You may recall that with one orbit to assign to Pluto, Marc Buie had to choose very carefully exactly which side of the planet to image, in order to compare it with his previous maps and so have a chance of figuring out if there have been "climate" changes. Given the complexity of HST's orbit and the geometry of Pluto's orbit and rotation, Marc and Tony Roman (check out the Web page for background on all our collaborators!) came up with 05:00-07:00 Universal Time on March 4, 1996 for the Pluto observation. So, by the time you read this... fingers crossed, we should have taken data.

Similarly, Heidi's two orbits are slotted in for March 8, 01:17:46- 02:12:54 U.T., and 09:20:19-10:15:27 U.T. (leaving enough time between the two LHST observations for Neptune to rotate and so give us almost a full 360 degree image.)

Perhaps if your time zone permits -- and we'll leave you to figure out your corresponding local times -- you might wake up, or otherwise pay attention, and "feel" YOUR observations being undertaken, RIGHT THEN, somewhere up above your head, by Earth's most sophisticated orbital telescope! Perhaps it will be our Japanese, or Croatian, or Siberian colleagues who'll be able to do this most easily: be sure to let us know if you do!

Though we hope these observations have gone off, and will go off, successfully, be assured that NO-ONE here on Earth will be reviewing the pictures BEFORE all of us, together, during the first live telecast, March 14, 1996. The folks from STScI will make sure everything has operated properly from a technical point of view, but the plan is for all of us -- Planet Advocates, NASA and STScI staff, and students across America and around the world -- to get our first real look, live, during the program entitled "Making YOUR Observations."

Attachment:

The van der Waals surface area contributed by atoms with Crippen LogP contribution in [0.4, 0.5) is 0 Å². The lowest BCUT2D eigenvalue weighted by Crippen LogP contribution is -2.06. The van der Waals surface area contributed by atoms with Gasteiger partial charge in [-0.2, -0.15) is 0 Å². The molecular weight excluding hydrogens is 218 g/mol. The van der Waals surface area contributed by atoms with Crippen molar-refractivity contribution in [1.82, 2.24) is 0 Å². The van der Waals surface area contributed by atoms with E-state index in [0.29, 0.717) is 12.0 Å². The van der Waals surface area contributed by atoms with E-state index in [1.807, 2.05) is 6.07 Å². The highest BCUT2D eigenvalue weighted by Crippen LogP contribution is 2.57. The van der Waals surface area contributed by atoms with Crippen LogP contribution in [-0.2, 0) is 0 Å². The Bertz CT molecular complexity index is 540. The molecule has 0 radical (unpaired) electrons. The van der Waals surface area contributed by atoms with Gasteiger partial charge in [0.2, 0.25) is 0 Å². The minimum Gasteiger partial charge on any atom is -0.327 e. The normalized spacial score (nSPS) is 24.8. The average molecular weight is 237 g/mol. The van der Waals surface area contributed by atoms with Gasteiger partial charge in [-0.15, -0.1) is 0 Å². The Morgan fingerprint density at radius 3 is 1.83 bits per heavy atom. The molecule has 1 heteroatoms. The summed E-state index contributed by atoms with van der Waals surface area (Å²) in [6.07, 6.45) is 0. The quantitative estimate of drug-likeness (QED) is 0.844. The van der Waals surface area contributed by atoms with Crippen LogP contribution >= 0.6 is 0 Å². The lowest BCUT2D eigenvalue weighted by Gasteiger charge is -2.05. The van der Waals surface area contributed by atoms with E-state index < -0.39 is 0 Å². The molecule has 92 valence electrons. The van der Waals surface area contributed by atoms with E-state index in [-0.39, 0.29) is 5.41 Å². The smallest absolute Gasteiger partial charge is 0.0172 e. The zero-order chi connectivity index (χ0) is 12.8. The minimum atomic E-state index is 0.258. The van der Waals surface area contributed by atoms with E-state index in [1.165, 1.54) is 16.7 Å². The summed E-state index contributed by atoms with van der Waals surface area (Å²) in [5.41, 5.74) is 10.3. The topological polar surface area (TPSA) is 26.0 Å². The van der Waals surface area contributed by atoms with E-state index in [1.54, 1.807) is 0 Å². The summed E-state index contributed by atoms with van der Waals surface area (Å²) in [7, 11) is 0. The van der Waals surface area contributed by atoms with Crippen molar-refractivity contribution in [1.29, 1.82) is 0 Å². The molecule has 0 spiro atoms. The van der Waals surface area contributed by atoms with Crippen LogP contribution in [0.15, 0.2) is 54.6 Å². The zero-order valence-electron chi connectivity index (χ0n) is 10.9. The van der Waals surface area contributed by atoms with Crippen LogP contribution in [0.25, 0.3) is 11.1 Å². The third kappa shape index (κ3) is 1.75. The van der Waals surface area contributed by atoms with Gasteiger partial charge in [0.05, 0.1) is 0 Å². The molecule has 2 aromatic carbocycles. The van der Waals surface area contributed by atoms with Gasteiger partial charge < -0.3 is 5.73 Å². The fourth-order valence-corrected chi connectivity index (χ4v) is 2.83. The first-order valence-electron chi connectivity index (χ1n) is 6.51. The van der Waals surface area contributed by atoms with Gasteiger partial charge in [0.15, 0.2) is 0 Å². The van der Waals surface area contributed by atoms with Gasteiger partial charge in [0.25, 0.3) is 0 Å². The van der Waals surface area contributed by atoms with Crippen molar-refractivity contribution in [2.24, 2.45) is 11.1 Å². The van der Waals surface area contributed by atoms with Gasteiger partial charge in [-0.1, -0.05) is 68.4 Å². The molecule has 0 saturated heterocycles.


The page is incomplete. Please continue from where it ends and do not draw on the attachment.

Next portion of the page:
Speaking of which, both Heidi Hammel and Marc Buie are *extremely* busy on non-LHST activities. (See Heidi's Hawaii Journal below for a sense of how snow in Hawaii can jeopardize astronomy done from the surface of the Earth -- one rationale for the HST and it's above-the- weather eye.) Marc is equally hard at work, on another observing run and also finalizing material for a NASA-STScI press conference in Washington, D.C., this coming Thursday, March 7, at which he and his collaborators will announce new results from observations of Pluto they made a few years back. We're hoping the LHST observation will build on and extend those findings. But since the press will be there, he's having to think about how to present his findings, rehearsing what he'll say, preparing visuals -- in short, doing before a national audience just what students do in class or before a Science Expo. Figuring out the best way to express yourself sure doesn't stop when you leave school!